Ahhhh. . . chief financial officer: a title, surely, that only a mother could love. Yet there you are, the chief information officer, hitched to this business colleague in a relationship of convenience, confusion and culture-clash. CIOs are from Venus. CFOs are from Mars. And nowhere is this more obvious than at budget time.
We’ve all seen the cartoons, in which the firm’s annual budget biffo depicts the CEO sitting at the head of the table, arms folded, eyebrows arched. The CIO stands to one side -- there is no chair for him -- a forlorn individual. He is undernourished, dishevelled, shoulders hunched, wearing specs. On the other side of the table lounges the CFO: handsome, well-dressed, grinning like a Cheshire Cat. The moment tells us the CIO has just realised he’s taken a knife to a gunfight.
CIOs are optimistic big thinkers who thrive on change, whereas CFOs tend to crave order
Julian Tan, CIO and head of business operations at Dexus Property Group, says he’s all for cost reduction, but he wants to know: who’s cost we are talking about?
“The item that should be in the CFO’s budget, but always ends up in mine, is training,” says Tan. “This even covers re-training when his staff haven’t paid enough attention on the first go! As we all know, people learn at different rates. They just seem to learn more slowly when their boss isn't paying!”
Bruce Carlos, a former CIO of Raytheon Australia, agrees that training costs should reside with the bean counters. But he wouldn’t stop there.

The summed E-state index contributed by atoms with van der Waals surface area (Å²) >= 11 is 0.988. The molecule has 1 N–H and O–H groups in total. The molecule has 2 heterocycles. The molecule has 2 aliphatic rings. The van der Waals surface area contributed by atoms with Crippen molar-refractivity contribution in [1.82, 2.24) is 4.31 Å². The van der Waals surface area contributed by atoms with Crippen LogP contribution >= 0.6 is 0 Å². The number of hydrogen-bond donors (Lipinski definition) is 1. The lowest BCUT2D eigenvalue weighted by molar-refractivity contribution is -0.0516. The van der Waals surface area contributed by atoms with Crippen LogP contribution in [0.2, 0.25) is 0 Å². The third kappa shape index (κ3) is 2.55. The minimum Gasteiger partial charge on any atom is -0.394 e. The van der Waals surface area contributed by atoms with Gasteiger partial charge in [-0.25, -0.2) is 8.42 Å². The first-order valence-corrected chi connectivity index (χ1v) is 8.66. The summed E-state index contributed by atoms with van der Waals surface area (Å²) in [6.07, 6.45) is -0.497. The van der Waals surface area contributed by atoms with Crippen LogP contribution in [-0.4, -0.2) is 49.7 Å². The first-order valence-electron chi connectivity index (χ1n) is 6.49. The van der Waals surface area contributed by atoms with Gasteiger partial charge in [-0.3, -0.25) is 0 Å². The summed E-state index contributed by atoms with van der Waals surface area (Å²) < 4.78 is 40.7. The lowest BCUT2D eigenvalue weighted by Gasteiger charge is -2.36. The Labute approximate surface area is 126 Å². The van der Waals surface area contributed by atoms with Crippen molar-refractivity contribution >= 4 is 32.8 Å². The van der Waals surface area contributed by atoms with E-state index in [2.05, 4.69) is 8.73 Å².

2. All shared services
Carlos tells of a successful CIO friend, an accountant by profession with years in sales and business development, who still talks of how he “came over from the dark side”.
“He has selling and financial acumen, but the dark side he describes helps to keep him connected with CFOs, so he always gets his budget,” Carlos says.
Carlos believes CIOs are optimistic big thinkers who thrive on change, whereas CFOs tend to crave order. A meaner man would say they’re the type of people who fold a fitted sheet.
“Sometimes we seem to be from different planets,” Carlos says. “Technology Management Analytics reports that about half the technology managers surveyed and even more financial executives cannot agree on how to measure technology ROI, and few financial executives thought IT could measure ROI adequately.
“So things that should be in the CFO’s budget are shared services that create shared value through common centres of excellence; and any expenses for organisational development and process improvement, which the CIO needs for IT to function effectively.”
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